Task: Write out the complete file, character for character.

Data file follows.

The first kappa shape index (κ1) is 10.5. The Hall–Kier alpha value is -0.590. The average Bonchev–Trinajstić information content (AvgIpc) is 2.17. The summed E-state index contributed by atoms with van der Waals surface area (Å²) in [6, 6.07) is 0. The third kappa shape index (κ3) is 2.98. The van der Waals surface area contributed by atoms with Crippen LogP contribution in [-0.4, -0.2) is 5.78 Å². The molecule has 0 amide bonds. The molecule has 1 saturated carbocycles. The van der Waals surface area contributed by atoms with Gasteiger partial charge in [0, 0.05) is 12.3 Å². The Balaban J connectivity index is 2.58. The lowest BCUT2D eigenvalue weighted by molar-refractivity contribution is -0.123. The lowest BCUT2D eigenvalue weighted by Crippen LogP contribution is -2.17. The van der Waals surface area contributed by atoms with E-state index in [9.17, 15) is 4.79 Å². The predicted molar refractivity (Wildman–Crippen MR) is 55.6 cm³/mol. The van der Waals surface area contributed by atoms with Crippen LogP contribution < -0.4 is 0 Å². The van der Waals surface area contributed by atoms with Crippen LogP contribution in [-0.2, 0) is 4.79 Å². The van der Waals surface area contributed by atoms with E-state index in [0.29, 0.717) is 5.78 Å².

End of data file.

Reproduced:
The first kappa shape index (κ1) is 10.5. The Hall–Kier alpha value is -0.590. The average Bonchev–Trinajstić information content (AvgIpc) is 2.17. The summed E-state index contributed by atoms with van der Waals surface area (Å²) in [6, 6.07) is 0. The third kappa shape index (κ3) is 2.98. The van der Waals surface area contributed by atoms with Crippen LogP contribution in [-0.4, -0.2) is 5.78 Å². The molecule has 0 amide bonds. The molecule has 1 saturated carbocycles. The van der Waals surface area contributed by atoms with Gasteiger partial charge in [0, 0.05) is 12.3 Å². The Balaban J connectivity index is 2.58. The lowest BCUT2D eigenvalue weighted by molar-refractivity contribution is -0.123. The lowest BCUT2D eigenvalue weighted by Crippen LogP contribution is -2.17. The van der Waals surface area contributed by atoms with E-state index in [9.17, 15) is 4.79 Å². The predicted molar refractivity (Wildman–Crippen MR) is 55.6 cm³/mol. The van der Waals surface area contributed by atoms with Crippen LogP contribution < -0.4 is 0 Å². The van der Waals surface area contributed by atoms with Crippen LogP contribution in [-0.2, 0) is 4.79 Å². The van der Waals surface area contributed by atoms with E-state index in [0.29, 0.717) is 5.78 Å².